Our series on hand drawing continues with Kevin Laferriere:
Design can be a messy business. Matters of construction, comfort, climate, economy, emotion, and beauty all vie for precedence as a project progresses. An architectural project is essentially a bridge on which these opposing forces will inevitably collide. A work of architecture ends up being the embodiment of a holistic solution. Such a solution requires a holistic approach. Sketching by hand fits this bill quite nicely.
I speak for myself when I say this, but I imagine that I am not alone: I have a hard time keeping loads of information organized in my head at once. I often resort to writing things down. A funny thing happens when I do this, though. The abstract pieces of information and data, buzzing aimlessly around in my mind, now have a physical place to rest. Information, in a way, becomes a collection of physical objects laid in front of me. Now my mind, unburdened with the task of holding the information, can look at the problem in a new way.
Sketching allows a designer to do the exact same thing. By representing thoughts and ideas on a physical page, the mind and body enter a dialogue, each informing the other on how to proceed. Many times, though, a sketch is begun with only a vague idea of the end result. As the mind guides the hand in the act of drawing, the physical drawing reveals what thoughts look like in real life. In the same way that a random road sign can remind you of the song title you and your friends were racking your brains to remember. Stray, seemingly insignificant, lines can create connections between previously unrelated elements.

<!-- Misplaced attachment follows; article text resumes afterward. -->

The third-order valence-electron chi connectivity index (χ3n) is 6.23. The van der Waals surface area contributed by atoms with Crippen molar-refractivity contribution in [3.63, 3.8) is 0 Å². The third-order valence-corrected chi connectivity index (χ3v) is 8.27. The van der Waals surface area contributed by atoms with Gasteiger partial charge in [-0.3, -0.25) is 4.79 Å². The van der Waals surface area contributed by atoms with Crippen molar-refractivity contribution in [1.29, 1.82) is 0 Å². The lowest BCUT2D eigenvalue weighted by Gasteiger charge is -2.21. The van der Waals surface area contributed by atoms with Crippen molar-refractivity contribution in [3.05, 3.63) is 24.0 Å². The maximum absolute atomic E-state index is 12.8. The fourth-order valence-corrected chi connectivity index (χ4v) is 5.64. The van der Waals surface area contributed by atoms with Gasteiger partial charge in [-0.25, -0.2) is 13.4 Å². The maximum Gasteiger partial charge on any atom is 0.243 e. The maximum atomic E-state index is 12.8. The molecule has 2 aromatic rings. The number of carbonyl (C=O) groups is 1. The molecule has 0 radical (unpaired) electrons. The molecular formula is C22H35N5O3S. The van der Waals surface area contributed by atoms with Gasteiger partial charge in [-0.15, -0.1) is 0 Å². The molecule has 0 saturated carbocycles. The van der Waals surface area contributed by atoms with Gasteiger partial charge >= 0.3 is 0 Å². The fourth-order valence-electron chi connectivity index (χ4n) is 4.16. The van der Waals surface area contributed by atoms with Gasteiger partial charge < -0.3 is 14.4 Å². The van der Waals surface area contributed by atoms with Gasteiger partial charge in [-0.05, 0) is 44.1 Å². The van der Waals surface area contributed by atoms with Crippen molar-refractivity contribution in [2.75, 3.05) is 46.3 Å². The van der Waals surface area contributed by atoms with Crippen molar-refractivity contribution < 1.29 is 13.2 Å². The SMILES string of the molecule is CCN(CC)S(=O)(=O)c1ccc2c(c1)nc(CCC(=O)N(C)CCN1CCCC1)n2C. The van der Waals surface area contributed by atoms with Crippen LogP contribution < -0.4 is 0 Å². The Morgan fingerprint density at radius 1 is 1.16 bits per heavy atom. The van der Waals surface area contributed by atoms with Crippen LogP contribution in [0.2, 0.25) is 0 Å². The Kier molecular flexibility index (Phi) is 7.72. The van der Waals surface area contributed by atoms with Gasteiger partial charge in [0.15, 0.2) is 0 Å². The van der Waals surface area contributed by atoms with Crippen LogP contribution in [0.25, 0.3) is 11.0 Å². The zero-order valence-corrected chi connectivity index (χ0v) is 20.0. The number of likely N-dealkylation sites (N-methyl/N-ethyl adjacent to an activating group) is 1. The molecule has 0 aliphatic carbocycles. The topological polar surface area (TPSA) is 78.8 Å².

When thinking about this topic, I can’t help but be reminded of my time spent studying in Rome. As countless other architecture students before us, my classmates and I spent a semester studying and sketching some of the history’s most influential works of architecture and urban design. Looking back on the sketches made over those few months, the ones that I cherish the most are often the messiest. My professor that semester, Scott Finn, to whom the adage “practice what you preach” perfectly applies, fills his own sketchbook with beautiful analytical drawings. A floor plan, a building elevation, a cross section, and a perspective rendering all coexist on the same page, often being laid one on top of the other. While the method seemed odd at first, I quickly learned the power in such technique. By taking different “views” of a design problem and layering them, one begins to see relationships between elements that can only be seen in this way.
This taught me that sketches aren’t a production of an intended result; they are a record of the mental process. A sketch is not simply a product of the mind. A sketch is an extension of it.
Below are some of my favorite sketches from my time abroad. You will notice that they aren’t the prettiest things, but hopefully you see thoughts and ideas being worked out. You don’t have to be a gifted artist to reap the benefits of thinking visually on paper!
Plan Analysis of Piazza Navona
Villa Lante (Bagnaia)
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